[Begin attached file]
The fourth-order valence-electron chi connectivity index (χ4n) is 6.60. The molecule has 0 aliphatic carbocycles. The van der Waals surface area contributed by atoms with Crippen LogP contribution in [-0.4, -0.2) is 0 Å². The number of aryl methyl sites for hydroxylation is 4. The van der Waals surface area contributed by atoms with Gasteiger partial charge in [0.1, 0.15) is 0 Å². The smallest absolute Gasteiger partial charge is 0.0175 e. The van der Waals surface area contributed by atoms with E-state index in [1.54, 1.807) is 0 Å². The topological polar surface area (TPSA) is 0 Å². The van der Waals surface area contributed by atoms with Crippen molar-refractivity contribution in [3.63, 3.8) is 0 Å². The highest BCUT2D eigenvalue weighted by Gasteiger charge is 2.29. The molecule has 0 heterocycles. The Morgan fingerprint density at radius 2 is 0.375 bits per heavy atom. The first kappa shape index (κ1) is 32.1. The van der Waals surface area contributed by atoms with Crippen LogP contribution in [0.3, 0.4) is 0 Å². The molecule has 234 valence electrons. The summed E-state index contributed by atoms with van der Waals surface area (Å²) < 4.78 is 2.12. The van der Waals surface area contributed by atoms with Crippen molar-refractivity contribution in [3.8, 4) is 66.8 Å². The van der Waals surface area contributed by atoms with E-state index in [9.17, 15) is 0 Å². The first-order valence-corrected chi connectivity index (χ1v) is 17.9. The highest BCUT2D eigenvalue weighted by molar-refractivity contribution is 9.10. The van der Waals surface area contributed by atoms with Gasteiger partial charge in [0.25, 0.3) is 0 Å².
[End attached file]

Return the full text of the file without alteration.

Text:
The fourth-order valence-electron chi connectivity index (χ4n) is 6.60. The molecule has 0 aliphatic carbocycles. The van der Waals surface area contributed by atoms with Crippen LogP contribution in [-0.4, -0.2) is 0 Å². The number of aryl methyl sites for hydroxylation is 4. The van der Waals surface area contributed by atoms with Gasteiger partial charge in [0.1, 0.15) is 0 Å². The smallest absolute Gasteiger partial charge is 0.0175 e. The van der Waals surface area contributed by atoms with E-state index in [1.54, 1.807) is 0 Å². The topological polar surface area (TPSA) is 0 Å². The van der Waals surface area contributed by atoms with Crippen molar-refractivity contribution in [3.63, 3.8) is 0 Å². The highest BCUT2D eigenvalue weighted by Gasteiger charge is 2.29. The molecule has 0 heterocycles. The Morgan fingerprint density at radius 2 is 0.375 bits per heavy atom. The first kappa shape index (κ1) is 32.1. The van der Waals surface area contributed by atoms with Crippen LogP contribution in [0.3, 0.4) is 0 Å². The molecule has 234 valence electrons. The summed E-state index contributed by atoms with van der Waals surface area (Å²) < 4.78 is 2.12. The van der Waals surface area contributed by atoms with Crippen molar-refractivity contribution in [3.8, 4) is 66.8 Å². The van der Waals surface area contributed by atoms with E-state index in [9.17, 15) is 0 Å². The first-order valence-corrected chi connectivity index (χ1v) is 17.9. The highest BCUT2D eigenvalue weighted by molar-refractivity contribution is 9.10. The van der Waals surface area contributed by atoms with Gasteiger partial charge in [0.25, 0.3) is 0 Å².